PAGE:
News In Brief
MOM, YOU WON'T BELIEVE THIS
The ballgame was in the fourth inning - and at a critical point, too. The score was 6-5, but the team in the lead had the bases loaded and was threatening to score again when play had to be suspended. Because of rain? Darkness? Neither. Players, coaches, and fans at the Little League contest in Worcester, Mass., were ordered to leave when two moose invaded the field ... followed by police armed with rifles and tranquilizer darts. One of the moose was captured, and the game was to be resumed Tuesday.
THE WORLD'S FASTEST HUMANS
Perhaps you recall an item in this space last February about police in Malaysia blaming a "technical error" after a taxi driver successfully challenged a traffic ticket for doing an incredible 696 m.p.h. Apparently, the problem is not easily corrected because it has happened again. Now comes word from elsewhere in Malaysia that textile salesman Lim Ang Hing has received a summons for being clocked at 712 m.p.h. in a 55 m.p.h. zone. That is only 46 m.p.h. slower than the speed of sound.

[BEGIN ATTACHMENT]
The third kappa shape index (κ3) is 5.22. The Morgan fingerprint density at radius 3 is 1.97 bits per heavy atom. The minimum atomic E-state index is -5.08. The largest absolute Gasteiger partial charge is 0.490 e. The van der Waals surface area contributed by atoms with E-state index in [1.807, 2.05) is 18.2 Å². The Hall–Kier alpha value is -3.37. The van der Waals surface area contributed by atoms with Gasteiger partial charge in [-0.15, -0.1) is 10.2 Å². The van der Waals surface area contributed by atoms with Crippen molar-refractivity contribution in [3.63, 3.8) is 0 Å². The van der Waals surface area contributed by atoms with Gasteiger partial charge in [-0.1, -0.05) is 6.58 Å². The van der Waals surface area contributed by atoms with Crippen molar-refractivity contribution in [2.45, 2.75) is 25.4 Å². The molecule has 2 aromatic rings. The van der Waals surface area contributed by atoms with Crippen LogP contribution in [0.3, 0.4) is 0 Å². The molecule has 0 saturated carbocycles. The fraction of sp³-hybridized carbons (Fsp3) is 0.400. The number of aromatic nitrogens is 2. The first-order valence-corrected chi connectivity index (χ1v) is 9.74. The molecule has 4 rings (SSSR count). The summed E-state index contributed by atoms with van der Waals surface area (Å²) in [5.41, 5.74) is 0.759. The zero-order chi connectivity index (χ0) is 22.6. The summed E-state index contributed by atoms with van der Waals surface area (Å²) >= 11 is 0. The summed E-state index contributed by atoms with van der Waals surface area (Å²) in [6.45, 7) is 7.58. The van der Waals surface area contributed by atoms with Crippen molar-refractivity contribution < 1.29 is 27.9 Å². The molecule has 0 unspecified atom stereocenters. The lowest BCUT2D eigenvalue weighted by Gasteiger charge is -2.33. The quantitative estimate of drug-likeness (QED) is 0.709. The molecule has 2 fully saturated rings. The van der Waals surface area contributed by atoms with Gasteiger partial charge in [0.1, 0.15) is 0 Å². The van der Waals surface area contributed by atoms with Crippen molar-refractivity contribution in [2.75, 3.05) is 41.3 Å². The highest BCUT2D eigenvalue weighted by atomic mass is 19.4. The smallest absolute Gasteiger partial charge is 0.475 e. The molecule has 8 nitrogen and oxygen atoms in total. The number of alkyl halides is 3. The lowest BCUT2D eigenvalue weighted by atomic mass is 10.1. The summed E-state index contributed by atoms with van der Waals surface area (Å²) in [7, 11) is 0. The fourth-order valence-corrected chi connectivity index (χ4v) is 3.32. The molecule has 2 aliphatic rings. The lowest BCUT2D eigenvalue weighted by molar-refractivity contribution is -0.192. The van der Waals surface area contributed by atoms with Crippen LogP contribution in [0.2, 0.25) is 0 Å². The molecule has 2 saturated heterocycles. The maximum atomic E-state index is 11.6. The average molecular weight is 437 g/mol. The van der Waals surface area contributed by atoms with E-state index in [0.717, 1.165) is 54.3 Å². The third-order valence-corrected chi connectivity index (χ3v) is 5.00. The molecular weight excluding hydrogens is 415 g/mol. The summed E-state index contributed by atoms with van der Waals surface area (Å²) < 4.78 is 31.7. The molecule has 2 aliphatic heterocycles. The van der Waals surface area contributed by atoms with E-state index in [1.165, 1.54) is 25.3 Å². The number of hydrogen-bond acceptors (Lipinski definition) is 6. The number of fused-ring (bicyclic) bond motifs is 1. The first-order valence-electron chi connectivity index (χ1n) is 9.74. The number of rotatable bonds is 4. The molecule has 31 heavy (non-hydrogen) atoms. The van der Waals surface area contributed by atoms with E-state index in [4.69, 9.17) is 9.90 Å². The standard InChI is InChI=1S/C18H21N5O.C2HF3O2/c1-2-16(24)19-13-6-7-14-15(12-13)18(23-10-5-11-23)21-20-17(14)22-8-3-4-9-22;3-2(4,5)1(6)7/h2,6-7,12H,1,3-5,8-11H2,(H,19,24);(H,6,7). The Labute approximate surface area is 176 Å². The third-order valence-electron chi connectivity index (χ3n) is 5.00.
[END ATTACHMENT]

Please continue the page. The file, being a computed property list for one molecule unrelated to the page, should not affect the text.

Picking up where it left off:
Ready to retire? Magazine rates the best places to live
Hanover, N.H., and Oxford, Miss., are two of the US's six most ideal places to retire to, according to an annual evaluation that appears in Money magazine's July issue. The publication found that the ideal locations offer a combination of vitality, a high quality of life, affordable housing, and plenty of cultural, recreational, and social activities. Hanover, for instance, made this year's list because of good home values, low property taxes, cultural attractions, and access to the facilities and amenities of a leading university, Dartmouth College. The top places to retire to, by region, as selected by Money magazine:
Northwest Eugene, Ore.
Southwest Tucson, Ariz.
West Coast Escondido, Calif.
Southeast Edisto and Seabrook Islands, S.C.
South Oxford, Miss.
New England Hanover, N.H.
- Associated Press
(c) Copyright 2001. The Christian Science Monitor